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Thoughts on the Marvel Cinematic Universe

Anything that persists for an entire decade as a recurring entertainment event begins to mean more than simple entertainment. It’s inevitable that once a franchise like the MCU has continued for long enough that its overall significance has to be factored in. I don’t think fans quite appreciate what genre movies like these used to be like before MCU.

Battle on Titan Avengers: Infinity War 2018
It’s really not the special effects or effective mix of humor, action, and character development. It’s the fact that all three of things happen within the persistent universe. Because no Marvel movie is the last Marvel movie, and there’s always another one to develop the characters, fans have a different relationship to this franchise.

It’s more like what comic books are, obviously, where no matter what crazy stuff goes on in a crossover event, you have a reasonable expectation that your favorite character will be back the next month or the month after that.

There have been good MCU movies, mediocre movies, and one that I’m pretty sure qualifies as a bad movie. There are also an assortment of television properties that range from epic to fairly boring.

But what does it mean?

As a writer, what really impressed me about the 2018 MCU offerings (Black Panther, Infinity War, and Antman and Wasp) was the nifty trick it seemed to get away with. Check online and the innumerable youtube video essays and you get this picture of a master-plot that connects each and every movie, with details, character points, and the odd artifact all connected in a hyperaware fashion. People watch movies for all sorts of reasons but I think what really hooks people - HOOKS me for one example - is the sense that these movies are building on each other, telling long form stories that carry through from one two hour spectacle to another.

In other words, MCU has found a new way to be epic and all it costed them was a few very diligent continuity experts and enough money to craft a few epic money-shots per film.

After that, fandom takes over. We know that these stories are going to continue and that even very superficial details or relationships in one movie might come back in a later one.

Let me give one example - The Vision. The Vision appears in a total of three films: the Age of Ultron, Civil War, and Infinity War. In each of those films, the Vision maybe gets nine minutes in each. And yet in that time, we get a sketch of The Vision’s origins as a mechanical being, a few spectacular examples of his powers and the bare-bones development of his relationship with the Scarlet Witch AKA Wanda Maximoff. I want to be clear, when The Vision gets offed (twice!) in the closing moments of Infinity War, I really connected with his story. It worked for me. How does Marvel accomplish stuff like this?

First off, it’s important to state how little support went into making these moments develop. The relationship of Wanda and The Vision, for example, consists of maybe three conversations in Civil War and then the brief scene of them as fugitive lovers. Elizabeth Olson and Paul Bettany sold their scenes and created something that came off as genuine out of the most minimal of stories. The other angle is that there is even though there isn’t a lot to work with between these three stories, there is something. Each of the movies suggests just enough to make the relationship plausible without distracting from the real plots of those movies. This is a nifty trick and one only possible because the assurance of another and another movie down the line gives directors the confidence to insert sub-plots that aren’t going to pay off for another couple of movies. These subterranean storylines only exist because MCU is popular enough to support the storylines of secondary characters. MCU is popular because even if Iron Man,The Hulk, Captain America and Thor aren’t your favorite characters (back in the day, I was an X-Men fan first and a Marvel fan a distant fourth or fifth), there is this constant virtuous cycle that promises that your character is going to be brought in and be made as an integral part of the overall story - not just a cameo.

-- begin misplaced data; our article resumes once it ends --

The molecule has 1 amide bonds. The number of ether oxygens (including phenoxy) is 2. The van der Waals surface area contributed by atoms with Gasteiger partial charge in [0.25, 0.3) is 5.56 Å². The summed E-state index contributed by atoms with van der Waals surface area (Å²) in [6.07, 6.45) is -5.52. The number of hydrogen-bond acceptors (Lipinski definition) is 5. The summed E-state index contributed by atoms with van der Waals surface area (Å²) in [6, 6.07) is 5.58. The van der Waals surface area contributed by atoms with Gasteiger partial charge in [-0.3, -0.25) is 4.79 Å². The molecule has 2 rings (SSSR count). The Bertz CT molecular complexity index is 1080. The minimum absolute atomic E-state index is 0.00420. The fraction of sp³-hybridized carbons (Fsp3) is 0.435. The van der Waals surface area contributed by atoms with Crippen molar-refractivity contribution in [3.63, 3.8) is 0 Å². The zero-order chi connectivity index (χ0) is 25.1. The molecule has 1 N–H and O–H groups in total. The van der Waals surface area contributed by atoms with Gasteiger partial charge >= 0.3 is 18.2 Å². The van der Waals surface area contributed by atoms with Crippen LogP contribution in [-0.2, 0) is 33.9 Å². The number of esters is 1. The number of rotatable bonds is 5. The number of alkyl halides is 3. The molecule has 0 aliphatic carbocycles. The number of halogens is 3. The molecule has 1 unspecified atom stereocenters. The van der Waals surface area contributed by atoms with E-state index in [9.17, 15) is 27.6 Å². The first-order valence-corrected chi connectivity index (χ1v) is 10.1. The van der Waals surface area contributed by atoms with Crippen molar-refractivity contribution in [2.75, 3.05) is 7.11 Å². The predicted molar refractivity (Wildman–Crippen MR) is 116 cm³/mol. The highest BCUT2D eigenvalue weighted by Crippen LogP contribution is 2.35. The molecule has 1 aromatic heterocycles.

The other thing that’s happened more recently is that MCU, as it’s expanded its ranks of heroes and villains, has found its own way to express a mythic impulse. One of the things that bugs me about the DCEU, is that each character is always portrayed as a god first and a human being second. Justice League made the mistake of assuming that epic settings and lots of CGI baddies makes for epic story-telling. MCU has both of those things too but it also has characters that start off as relatable and sympathetic and THEN get involved in epic scenarios through their relatable ambitions and fears. My favorite MCU movie so far - Captain America: The Winter Soldier - was one of the best Phase 2 examples I can think of. Even though the final showdown over the Triskelion suffered from a little of the Big Bad Explosions Spectacle that many comic book movies do, it also that incredibly personal and savage battle between hero and his best friend. That’s the stuff of mythology - The llliad,The Epic of Gilgamesh and Star Wars. The most recent Sony Spiderman movie is one of the first non-MCU movies in a while that’s figured out the code. Personal conflicts leading to Cosmic Conflicts = Epic movie-making.


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